Figure 3a shows the photos of the 360-degree thermal sound source. The device had excellent flexibility. As shown in Figure 3b,c, the device could be attached to the surface of a cylindrical bottle and an ultrathin stick by the double-side tape. The strain would not break the laser induced graphene because the strain was not in the direction of the graphene stripes. It was hard to decrease the diameter further, because the adhesive power was not enough to support the elastic force. The morphology and structure of GO sheets before and after the laser’s irradiation were observed with scanning electron microscope (SEM). The original structure of GO without irradiating was flat and uniform with little roughness, as shown in Figure 3d. The resistance of the original GO is 580 MΩ. The morphology of laser induced graphene under low magnification is illustrated in Figure 3e, where we can clearly see the scanning track of the laser. The laser induced-graphene stripes are parallel to the central axis of the bottle and the stick. Pored and foam-like structures could be identified under high magnification, as shown in Figure 3f, and this is mainly attributed to the local high temperature resulting in the film’s expansion by gasification of oxygen species. Three samples with diameters of 25 mm, 15 mm, and 4 mm were fabricated, and the resistances of them were 312 Ω, 518 Ω and 1.8 kΩ.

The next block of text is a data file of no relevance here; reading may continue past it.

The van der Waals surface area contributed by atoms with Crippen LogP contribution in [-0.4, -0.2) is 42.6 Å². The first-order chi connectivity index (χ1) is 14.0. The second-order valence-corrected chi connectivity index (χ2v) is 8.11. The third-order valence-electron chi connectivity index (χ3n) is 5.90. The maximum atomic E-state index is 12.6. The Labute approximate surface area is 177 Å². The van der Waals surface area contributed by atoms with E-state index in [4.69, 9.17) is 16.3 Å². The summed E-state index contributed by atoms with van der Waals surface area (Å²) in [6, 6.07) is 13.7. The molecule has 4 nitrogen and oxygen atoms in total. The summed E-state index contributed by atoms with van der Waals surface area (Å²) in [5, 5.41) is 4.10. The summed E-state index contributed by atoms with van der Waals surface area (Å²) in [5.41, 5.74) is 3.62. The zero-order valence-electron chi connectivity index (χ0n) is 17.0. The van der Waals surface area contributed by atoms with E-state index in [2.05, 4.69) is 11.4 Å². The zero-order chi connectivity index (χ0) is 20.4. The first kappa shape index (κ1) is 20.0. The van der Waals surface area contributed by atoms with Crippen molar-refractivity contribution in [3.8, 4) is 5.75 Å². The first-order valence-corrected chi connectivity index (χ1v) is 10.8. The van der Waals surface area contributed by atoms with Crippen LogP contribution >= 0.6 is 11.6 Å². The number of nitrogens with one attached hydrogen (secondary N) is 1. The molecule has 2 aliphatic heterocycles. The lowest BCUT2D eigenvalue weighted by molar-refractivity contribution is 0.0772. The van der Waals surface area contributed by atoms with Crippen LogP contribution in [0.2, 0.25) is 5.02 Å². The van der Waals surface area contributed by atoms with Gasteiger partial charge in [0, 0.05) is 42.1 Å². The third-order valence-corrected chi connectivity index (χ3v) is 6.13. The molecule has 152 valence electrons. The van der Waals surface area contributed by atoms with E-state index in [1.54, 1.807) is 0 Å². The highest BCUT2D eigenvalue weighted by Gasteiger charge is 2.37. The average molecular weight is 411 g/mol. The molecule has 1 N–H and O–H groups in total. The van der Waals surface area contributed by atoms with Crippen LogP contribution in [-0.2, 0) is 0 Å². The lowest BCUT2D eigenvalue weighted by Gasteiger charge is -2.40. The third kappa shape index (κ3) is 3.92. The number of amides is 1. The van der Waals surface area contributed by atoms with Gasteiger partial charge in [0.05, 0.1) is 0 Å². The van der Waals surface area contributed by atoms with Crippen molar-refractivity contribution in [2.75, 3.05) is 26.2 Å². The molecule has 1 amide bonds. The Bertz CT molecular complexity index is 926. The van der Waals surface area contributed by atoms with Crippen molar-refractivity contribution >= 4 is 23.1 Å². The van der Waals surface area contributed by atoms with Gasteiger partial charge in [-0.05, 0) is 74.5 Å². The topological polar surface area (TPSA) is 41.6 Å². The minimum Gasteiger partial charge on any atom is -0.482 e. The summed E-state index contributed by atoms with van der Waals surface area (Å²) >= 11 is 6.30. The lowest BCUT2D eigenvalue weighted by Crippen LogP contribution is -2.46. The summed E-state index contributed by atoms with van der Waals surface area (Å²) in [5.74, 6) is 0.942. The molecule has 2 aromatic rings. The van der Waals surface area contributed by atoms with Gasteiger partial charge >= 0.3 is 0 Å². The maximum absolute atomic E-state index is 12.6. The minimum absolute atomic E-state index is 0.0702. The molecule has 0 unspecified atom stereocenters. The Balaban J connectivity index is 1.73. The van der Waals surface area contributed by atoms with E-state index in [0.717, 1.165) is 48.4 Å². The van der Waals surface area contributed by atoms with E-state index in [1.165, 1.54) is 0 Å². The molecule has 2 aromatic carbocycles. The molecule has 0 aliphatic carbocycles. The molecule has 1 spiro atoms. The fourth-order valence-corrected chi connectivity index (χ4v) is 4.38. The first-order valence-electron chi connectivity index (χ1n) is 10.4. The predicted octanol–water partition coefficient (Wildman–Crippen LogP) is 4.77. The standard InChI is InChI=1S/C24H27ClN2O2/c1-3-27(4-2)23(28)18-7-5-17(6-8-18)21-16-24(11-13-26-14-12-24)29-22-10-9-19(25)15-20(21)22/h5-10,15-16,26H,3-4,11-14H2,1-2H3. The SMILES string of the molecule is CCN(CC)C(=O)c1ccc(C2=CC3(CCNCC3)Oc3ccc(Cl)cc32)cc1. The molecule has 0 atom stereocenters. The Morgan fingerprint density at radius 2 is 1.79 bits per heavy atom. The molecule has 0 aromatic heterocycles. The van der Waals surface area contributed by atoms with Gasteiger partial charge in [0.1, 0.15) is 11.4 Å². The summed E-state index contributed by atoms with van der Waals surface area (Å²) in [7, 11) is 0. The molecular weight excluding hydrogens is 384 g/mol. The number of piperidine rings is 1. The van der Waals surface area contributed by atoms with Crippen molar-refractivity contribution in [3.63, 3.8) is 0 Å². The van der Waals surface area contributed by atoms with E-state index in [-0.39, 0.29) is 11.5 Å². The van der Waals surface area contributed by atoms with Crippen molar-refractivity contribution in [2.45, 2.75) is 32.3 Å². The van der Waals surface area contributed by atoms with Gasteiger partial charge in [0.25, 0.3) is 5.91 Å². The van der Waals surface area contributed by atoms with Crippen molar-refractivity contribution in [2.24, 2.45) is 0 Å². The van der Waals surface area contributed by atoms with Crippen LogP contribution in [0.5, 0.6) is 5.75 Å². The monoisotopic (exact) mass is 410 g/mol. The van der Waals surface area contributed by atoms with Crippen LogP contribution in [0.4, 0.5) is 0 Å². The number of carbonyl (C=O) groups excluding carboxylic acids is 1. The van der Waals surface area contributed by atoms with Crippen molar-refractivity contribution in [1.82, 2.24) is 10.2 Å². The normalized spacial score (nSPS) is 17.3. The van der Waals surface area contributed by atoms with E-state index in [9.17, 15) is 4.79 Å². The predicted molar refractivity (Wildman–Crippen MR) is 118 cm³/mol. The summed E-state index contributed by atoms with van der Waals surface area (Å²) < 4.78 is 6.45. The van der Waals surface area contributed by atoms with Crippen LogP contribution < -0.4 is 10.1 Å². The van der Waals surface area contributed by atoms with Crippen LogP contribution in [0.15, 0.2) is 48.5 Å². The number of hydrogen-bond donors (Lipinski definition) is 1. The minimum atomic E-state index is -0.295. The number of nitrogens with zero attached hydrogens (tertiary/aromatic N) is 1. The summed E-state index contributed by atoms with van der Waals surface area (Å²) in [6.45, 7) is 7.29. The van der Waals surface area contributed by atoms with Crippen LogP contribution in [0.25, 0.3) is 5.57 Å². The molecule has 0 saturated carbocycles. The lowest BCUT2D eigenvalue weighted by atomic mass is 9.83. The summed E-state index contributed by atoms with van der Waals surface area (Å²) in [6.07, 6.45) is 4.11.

Raman spectrum was performed by choosing a single laser induced graphene spot to further research the characteristics of laser induced graphene. As shown in Figure 4, GO had the typical D, G, and amorphous 2D bands. It was noticed that the D band had a clear decline after laser direct writing, because C-oxygen functional groups were broken and the C–C bond was recombined. Moreover, the 2D band was clearly formed, meaning that multi-layer graphene was generated.
The performances of the 360-degree thermal sound sources with diameters of 25 mm, 15 mm, and 4 mm were measured and are shown in Figure 5a. The sound frequency ranges from 100 Hz to 20 kHz. The sound pressure was recorded at a distance of 10 mm, and the curve was normalized with an input power of 1 W/cm2. It was noticed that the thermal sound source had a better performance in the high-frequency range compared with that in the low-frequency range. This kind of phenomenon is in agreement with other thermal sound sources . We can notice that a sharp dip appears at a certain frequency when the diameter is smaller, and a gentle dip appears when the diameter is larger. This phenomenon may be a result of wave interference. Because our device was not a point source, interference would appear at some certain frequencies, which is related to the diameter of our device. From Figure 5b, the directivity of the sound source with a diameter of 25 mm was tested at frequencies of 10 kHz and 20 kHz. We found that the directivity was approximately omnidirectional, and it was quite different from planar sound sources .